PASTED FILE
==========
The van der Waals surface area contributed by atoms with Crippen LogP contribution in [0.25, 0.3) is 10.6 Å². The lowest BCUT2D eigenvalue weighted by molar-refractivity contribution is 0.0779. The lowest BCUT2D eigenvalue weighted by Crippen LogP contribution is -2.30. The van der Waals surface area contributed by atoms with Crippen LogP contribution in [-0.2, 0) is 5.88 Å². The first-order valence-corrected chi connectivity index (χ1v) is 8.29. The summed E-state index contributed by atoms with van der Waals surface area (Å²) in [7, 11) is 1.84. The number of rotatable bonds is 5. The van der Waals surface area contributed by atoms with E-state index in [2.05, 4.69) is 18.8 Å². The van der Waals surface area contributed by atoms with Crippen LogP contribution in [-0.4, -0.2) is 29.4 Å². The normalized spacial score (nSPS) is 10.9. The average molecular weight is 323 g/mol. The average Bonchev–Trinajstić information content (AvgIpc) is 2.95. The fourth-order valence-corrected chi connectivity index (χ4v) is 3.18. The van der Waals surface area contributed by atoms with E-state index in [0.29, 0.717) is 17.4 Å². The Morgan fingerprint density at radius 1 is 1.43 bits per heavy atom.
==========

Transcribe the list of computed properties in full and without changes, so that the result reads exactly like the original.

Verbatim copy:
The van der Waals surface area contributed by atoms with Crippen LogP contribution in [0.25, 0.3) is 10.6 Å². The lowest BCUT2D eigenvalue weighted by molar-refractivity contribution is 0.0779. The lowest BCUT2D eigenvalue weighted by Crippen LogP contribution is -2.30. The van der Waals surface area contributed by atoms with Crippen LogP contribution in [-0.2, 0) is 5.88 Å². The first-order valence-corrected chi connectivity index (χ1v) is 8.29. The summed E-state index contributed by atoms with van der Waals surface area (Å²) in [7, 11) is 1.84. The number of rotatable bonds is 5. The van der Waals surface area contributed by atoms with E-state index in [2.05, 4.69) is 18.8 Å². The van der Waals surface area contributed by atoms with Crippen LogP contribution in [-0.4, -0.2) is 29.4 Å². The normalized spacial score (nSPS) is 10.9. The average molecular weight is 323 g/mol. The average Bonchev–Trinajstić information content (AvgIpc) is 2.95. The fourth-order valence-corrected chi connectivity index (χ4v) is 3.18. The van der Waals surface area contributed by atoms with E-state index in [0.29, 0.717) is 17.4 Å². The Morgan fingerprint density at radius 1 is 1.43 bits per heavy atom.